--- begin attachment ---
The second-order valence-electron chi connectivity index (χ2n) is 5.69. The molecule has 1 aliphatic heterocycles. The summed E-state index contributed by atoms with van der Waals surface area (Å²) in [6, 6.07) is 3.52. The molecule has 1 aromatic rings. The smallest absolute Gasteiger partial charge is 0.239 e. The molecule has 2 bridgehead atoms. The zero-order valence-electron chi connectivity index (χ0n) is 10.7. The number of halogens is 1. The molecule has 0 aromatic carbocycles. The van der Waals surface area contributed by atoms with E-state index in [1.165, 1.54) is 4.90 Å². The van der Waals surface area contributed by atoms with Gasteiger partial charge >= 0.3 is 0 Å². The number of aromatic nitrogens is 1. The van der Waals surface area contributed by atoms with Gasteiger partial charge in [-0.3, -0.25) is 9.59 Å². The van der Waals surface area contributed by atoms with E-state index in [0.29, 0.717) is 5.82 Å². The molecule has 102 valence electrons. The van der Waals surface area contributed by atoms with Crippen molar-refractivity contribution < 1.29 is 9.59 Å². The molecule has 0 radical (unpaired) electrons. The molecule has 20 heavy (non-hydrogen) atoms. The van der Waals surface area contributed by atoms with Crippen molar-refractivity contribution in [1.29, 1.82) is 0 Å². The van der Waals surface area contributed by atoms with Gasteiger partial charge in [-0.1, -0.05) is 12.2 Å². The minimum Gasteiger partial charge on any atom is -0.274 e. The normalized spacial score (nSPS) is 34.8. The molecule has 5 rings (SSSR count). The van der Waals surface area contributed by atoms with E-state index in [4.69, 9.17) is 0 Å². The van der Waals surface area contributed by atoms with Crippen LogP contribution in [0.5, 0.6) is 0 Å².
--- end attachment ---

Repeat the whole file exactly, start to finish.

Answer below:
The second-order valence-electron chi connectivity index (χ2n) is 5.69. The molecule has 1 aliphatic heterocycles. The summed E-state index contributed by atoms with van der Waals surface area (Å²) in [6, 6.07) is 3.52. The molecule has 1 aromatic rings. The smallest absolute Gasteiger partial charge is 0.239 e. The molecule has 2 bridgehead atoms. The zero-order valence-electron chi connectivity index (χ0n) is 10.7. The number of halogens is 1. The molecule has 0 aromatic carbocycles. The van der Waals surface area contributed by atoms with E-state index in [1.165, 1.54) is 4.90 Å². The van der Waals surface area contributed by atoms with Gasteiger partial charge >= 0.3 is 0 Å². The number of aromatic nitrogens is 1. The van der Waals surface area contributed by atoms with Gasteiger partial charge in [-0.3, -0.25) is 9.59 Å². The van der Waals surface area contributed by atoms with E-state index in [0.29, 0.717) is 5.82 Å². The molecule has 102 valence electrons. The van der Waals surface area contributed by atoms with Crippen molar-refractivity contribution < 1.29 is 9.59 Å². The molecule has 0 radical (unpaired) electrons. The molecule has 20 heavy (non-hydrogen) atoms. The van der Waals surface area contributed by atoms with Crippen molar-refractivity contribution in [1.29, 1.82) is 0 Å². The van der Waals surface area contributed by atoms with Gasteiger partial charge in [-0.1, -0.05) is 12.2 Å². The minimum Gasteiger partial charge on any atom is -0.274 e. The normalized spacial score (nSPS) is 34.8. The molecule has 5 rings (SSSR count). The van der Waals surface area contributed by atoms with E-state index in [4.69, 9.17) is 0 Å². The van der Waals surface area contributed by atoms with Crippen LogP contribution in [0.5, 0.6) is 0 Å².